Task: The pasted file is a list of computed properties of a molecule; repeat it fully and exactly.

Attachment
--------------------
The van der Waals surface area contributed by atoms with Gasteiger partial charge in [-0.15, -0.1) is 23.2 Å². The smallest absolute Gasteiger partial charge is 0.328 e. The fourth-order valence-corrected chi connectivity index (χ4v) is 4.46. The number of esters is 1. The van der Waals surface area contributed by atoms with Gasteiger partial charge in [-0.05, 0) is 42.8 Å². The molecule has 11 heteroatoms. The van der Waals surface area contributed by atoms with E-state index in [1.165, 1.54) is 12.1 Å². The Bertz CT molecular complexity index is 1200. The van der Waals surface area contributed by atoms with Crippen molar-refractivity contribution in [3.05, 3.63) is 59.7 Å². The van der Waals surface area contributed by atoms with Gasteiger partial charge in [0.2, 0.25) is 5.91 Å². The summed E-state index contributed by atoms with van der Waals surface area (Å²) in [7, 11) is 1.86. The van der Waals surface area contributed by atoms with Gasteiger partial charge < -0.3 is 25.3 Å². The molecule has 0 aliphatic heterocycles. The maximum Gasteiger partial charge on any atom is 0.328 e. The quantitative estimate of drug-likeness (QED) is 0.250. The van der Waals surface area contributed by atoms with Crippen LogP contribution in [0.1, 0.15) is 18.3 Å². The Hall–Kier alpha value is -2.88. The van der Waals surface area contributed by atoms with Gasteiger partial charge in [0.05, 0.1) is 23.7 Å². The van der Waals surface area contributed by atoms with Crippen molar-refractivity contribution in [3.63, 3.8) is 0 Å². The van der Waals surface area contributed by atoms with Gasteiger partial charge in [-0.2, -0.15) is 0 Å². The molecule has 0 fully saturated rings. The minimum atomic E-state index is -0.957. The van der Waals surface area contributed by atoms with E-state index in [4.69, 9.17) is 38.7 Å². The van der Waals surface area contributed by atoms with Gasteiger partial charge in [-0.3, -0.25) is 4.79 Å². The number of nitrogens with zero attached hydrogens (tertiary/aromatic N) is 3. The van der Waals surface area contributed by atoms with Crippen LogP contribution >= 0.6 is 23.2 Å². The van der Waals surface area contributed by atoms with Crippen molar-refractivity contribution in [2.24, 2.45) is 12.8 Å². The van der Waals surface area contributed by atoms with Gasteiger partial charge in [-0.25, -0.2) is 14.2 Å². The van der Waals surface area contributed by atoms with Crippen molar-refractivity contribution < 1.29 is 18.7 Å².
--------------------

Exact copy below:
The van der Waals surface area contributed by atoms with Gasteiger partial charge in [-0.15, -0.1) is 23.2 Å². The smallest absolute Gasteiger partial charge is 0.328 e. The fourth-order valence-corrected chi connectivity index (χ4v) is 4.46. The number of esters is 1. The van der Waals surface area contributed by atoms with Gasteiger partial charge in [-0.05, 0) is 42.8 Å². The molecule has 11 heteroatoms. The van der Waals surface area contributed by atoms with E-state index in [1.165, 1.54) is 12.1 Å². The Bertz CT molecular complexity index is 1200. The van der Waals surface area contributed by atoms with Crippen molar-refractivity contribution in [3.05, 3.63) is 59.7 Å². The van der Waals surface area contributed by atoms with Gasteiger partial charge in [0.2, 0.25) is 5.91 Å². The summed E-state index contributed by atoms with van der Waals surface area (Å²) in [7, 11) is 1.86. The van der Waals surface area contributed by atoms with Gasteiger partial charge < -0.3 is 25.3 Å². The molecule has 0 aliphatic heterocycles. The maximum Gasteiger partial charge on any atom is 0.328 e. The quantitative estimate of drug-likeness (QED) is 0.250. The van der Waals surface area contributed by atoms with Crippen LogP contribution in [0.1, 0.15) is 18.3 Å². The Hall–Kier alpha value is -2.88. The van der Waals surface area contributed by atoms with Gasteiger partial charge in [0.05, 0.1) is 23.7 Å². The van der Waals surface area contributed by atoms with Crippen molar-refractivity contribution in [3.63, 3.8) is 0 Å². The van der Waals surface area contributed by atoms with Gasteiger partial charge in [-0.2, -0.15) is 0 Å². The molecule has 0 fully saturated rings. The minimum atomic E-state index is -0.957. The van der Waals surface area contributed by atoms with E-state index in [4.69, 9.17) is 38.7 Å². The van der Waals surface area contributed by atoms with Gasteiger partial charge in [-0.3, -0.25) is 4.79 Å². The number of nitrogens with zero attached hydrogens (tertiary/aromatic N) is 3. The van der Waals surface area contributed by atoms with Crippen LogP contribution >= 0.6 is 23.2 Å². The van der Waals surface area contributed by atoms with Crippen molar-refractivity contribution in [2.24, 2.45) is 12.8 Å². The van der Waals surface area contributed by atoms with Gasteiger partial charge in [-0.25, -0.2) is 14.2 Å². The van der Waals surface area contributed by atoms with Crippen molar-refractivity contribution < 1.29 is 18.7 Å².